Tuesday, May 23, 2017

The Religion of SELF

Another tragedy. Another why.

As I perused social media last night, I saw many different reactions to yet another terrorist attack in the UK.
There was heartbreak, anger, questions of why and there was blame.

Blame went in several directions. Blame is always many layered. It can never be laid at the feet of one person or idea.

I had already seen ugliness earlier in the day. It did not end up in murder, but it threatened to. A very intelligent person I follow shared the bevy of hate mail he'd received while away. Much of the hate included threats of harm to him and his family.
I was sickened by all of it. And I observed: violence begins in the heart.

Several people shared that religion is the problem. I am going to both agree and disagree, and I hope my reasoning will serve the greater good.

To lay blame of violence at the feet of religion is easy. It is true, religion has caused massive violence throughout history. But religion is also responsible for so much good in the world. How can it produce both violence and good?

I believe how we walk in this world is a layer of the problem. It was unnerving yesterday for me to see so many people so opposed to someone else's ideology, that they threatened harm. These people were not attacking based on religion. They attacked because they were "right" and he was "wrong". They shared all the violence in the heart with their words. Not in the name of religion. I posit, they share in the name of self.

I think our religion has become self. We worship our rightness. We worship our needs and wants and what we think we deserve.
 I think some people of faith ferret that out. People of all different faith systems use their faith to chisel away at the self that would consume anything or anyone in its path and allow their selves to be molded in such a way that produces love and beauty for the whole world. I believe that people of no faith, atheists and agnostics can and do the same.

And then there is the religion, of all faiths and no faith that would be right at all costs. The religion of extremism. The religion of violence toward all who disagree.

There are so many ways to react to these times that devastate and are devastating.
I do not think there is one right way to react.
I would encourage all of us though, to lay a portion of blame at our own feet. When we acknowledge our own selfish acts of aggression, we can step outside of them.
In so doing, we can become stronger. We can become a united front against the real violence that does threaten everyone. We can create a hopeful future for our children and stand united in love.

Tuesday, May 02, 2017

What the peony spoke to me

I've been struggling a lot lately. And, small comfort, I see I am not alone. All the lovely blogs I read are sharing stories of the comparison game. At first I didn't think I struggle with that. I don't look at other people's lives or belongings and think I should have them. I have particular things I have always wanted from the time I was a young child, and those things have nothing to do with what other people have. Outside of that, am quite content.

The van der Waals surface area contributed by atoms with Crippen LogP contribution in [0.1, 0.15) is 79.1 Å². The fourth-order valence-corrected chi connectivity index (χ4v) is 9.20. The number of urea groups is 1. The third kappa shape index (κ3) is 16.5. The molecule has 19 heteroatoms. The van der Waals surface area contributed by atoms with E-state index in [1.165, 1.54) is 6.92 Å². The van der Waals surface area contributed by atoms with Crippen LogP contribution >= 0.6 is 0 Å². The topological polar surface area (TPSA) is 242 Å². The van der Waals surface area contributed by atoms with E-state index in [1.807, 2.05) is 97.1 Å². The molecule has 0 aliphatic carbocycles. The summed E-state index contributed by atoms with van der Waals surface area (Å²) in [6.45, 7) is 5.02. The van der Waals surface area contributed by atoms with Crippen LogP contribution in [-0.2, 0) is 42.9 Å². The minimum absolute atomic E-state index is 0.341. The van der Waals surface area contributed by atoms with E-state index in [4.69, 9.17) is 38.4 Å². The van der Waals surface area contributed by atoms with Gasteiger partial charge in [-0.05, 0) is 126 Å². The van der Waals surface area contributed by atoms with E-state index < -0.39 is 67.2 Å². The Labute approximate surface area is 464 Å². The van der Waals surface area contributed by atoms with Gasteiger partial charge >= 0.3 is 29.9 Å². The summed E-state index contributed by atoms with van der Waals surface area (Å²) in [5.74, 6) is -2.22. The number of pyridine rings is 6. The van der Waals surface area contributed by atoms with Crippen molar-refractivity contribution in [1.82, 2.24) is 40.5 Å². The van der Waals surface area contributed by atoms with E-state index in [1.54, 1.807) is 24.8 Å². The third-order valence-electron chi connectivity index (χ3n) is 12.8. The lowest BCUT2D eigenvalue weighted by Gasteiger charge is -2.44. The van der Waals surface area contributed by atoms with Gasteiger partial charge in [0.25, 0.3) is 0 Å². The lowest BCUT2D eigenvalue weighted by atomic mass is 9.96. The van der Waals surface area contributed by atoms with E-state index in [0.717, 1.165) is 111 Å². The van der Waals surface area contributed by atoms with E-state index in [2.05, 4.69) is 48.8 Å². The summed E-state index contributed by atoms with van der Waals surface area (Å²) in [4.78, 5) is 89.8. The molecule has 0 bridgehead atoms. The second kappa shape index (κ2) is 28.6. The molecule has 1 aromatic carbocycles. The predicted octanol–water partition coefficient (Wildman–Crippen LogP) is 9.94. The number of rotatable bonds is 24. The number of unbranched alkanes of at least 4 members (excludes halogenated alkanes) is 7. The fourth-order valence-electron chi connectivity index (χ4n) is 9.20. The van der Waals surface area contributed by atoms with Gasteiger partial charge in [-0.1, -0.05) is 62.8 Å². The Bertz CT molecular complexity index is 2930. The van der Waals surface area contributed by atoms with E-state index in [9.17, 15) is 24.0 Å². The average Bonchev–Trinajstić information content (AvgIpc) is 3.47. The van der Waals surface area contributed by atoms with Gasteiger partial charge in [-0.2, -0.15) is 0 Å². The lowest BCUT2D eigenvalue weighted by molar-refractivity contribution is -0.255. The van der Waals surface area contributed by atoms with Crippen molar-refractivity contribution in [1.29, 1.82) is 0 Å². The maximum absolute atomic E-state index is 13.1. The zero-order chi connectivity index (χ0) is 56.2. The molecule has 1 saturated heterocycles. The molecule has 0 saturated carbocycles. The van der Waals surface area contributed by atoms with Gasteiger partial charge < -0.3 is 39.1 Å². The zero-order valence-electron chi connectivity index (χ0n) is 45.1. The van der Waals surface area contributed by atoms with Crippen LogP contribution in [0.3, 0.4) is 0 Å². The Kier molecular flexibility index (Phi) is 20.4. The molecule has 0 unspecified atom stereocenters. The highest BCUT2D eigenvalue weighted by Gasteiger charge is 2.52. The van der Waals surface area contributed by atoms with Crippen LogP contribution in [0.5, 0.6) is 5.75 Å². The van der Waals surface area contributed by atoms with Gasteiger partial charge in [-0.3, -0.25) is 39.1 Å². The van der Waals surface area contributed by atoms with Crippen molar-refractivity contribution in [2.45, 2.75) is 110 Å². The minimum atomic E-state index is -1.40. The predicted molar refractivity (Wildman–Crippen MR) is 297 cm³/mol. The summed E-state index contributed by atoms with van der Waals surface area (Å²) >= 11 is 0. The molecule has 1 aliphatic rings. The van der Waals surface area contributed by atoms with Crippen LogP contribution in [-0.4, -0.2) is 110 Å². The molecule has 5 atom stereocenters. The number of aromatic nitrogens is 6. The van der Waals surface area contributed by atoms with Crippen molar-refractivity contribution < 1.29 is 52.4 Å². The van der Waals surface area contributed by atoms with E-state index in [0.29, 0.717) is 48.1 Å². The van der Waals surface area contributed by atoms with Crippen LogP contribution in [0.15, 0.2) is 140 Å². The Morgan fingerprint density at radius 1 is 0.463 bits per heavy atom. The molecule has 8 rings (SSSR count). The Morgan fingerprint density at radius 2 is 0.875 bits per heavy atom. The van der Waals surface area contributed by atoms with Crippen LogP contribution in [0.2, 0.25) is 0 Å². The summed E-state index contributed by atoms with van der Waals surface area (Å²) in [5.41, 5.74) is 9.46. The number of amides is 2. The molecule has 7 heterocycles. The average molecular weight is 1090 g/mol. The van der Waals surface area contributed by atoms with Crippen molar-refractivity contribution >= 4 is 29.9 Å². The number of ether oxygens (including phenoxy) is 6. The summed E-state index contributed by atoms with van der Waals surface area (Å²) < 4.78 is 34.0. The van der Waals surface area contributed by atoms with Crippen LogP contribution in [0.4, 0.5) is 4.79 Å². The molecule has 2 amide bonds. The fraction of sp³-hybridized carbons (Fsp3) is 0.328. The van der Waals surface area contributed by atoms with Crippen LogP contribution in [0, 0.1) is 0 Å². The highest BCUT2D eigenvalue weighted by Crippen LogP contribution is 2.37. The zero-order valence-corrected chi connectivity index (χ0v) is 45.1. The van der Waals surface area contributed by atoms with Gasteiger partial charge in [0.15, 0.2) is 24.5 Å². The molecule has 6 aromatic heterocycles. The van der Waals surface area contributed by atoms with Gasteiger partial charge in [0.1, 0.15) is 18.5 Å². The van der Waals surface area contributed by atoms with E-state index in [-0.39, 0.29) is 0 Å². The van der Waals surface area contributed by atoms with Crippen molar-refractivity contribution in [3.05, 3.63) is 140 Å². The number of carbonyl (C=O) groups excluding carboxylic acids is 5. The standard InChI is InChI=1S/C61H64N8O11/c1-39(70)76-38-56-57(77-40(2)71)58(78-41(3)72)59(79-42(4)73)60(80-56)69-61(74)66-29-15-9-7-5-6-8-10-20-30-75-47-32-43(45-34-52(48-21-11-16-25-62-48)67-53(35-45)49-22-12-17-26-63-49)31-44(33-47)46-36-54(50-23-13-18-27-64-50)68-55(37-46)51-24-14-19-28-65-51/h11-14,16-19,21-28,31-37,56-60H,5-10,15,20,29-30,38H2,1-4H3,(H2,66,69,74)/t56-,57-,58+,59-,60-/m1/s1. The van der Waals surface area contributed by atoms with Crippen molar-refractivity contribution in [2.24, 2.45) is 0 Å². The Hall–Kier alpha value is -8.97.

Then I realized, I do compare in a much more insidious way. More than just wishing I had someone's car or house, I wish for people to see what I am capable of. And I compare that with others. And I know I am capable. And I get disappointed in how things play out.

I also know I am an oddball. I love my oddballness. But, my inability to be inauthentic sometimes leaves me outside the crowd. Sometimes I just have to zig when everyone else is zagging.

Yesterday morning, I was feeling the weight of this. I went outside to water my plants and listen to the birds and be silent.

It was the peony that spoke.

They're not supposed to grow here in my zone. I tried and failed years ago to grow peonies, and nearly gave up. But I'm trying again. I bought a plant in bloom last year. By my calculations, if it didn't come back, it was just like buying a bouquet of fresh flowers. I watched it seemingly die over winter. All the leaves fell off, leaving brown sticks. Dead. I was sure of it. But, it was tucked away in a place I could ignore, and so I did. Then, out of the blue, beneath those dead sticks, for they were dead, tendrils of green pushed through the soil. Oh hello lovely. I stopped ignoring the plant. I visit almost daily. When it's pouring down rain, I look out the window and will it to grow. I've been speaking to it, and yesterday, with one of its blooms just on the edge of bursting out of its tight bud, it spoke to me:

Hold tight. We'll bloom together.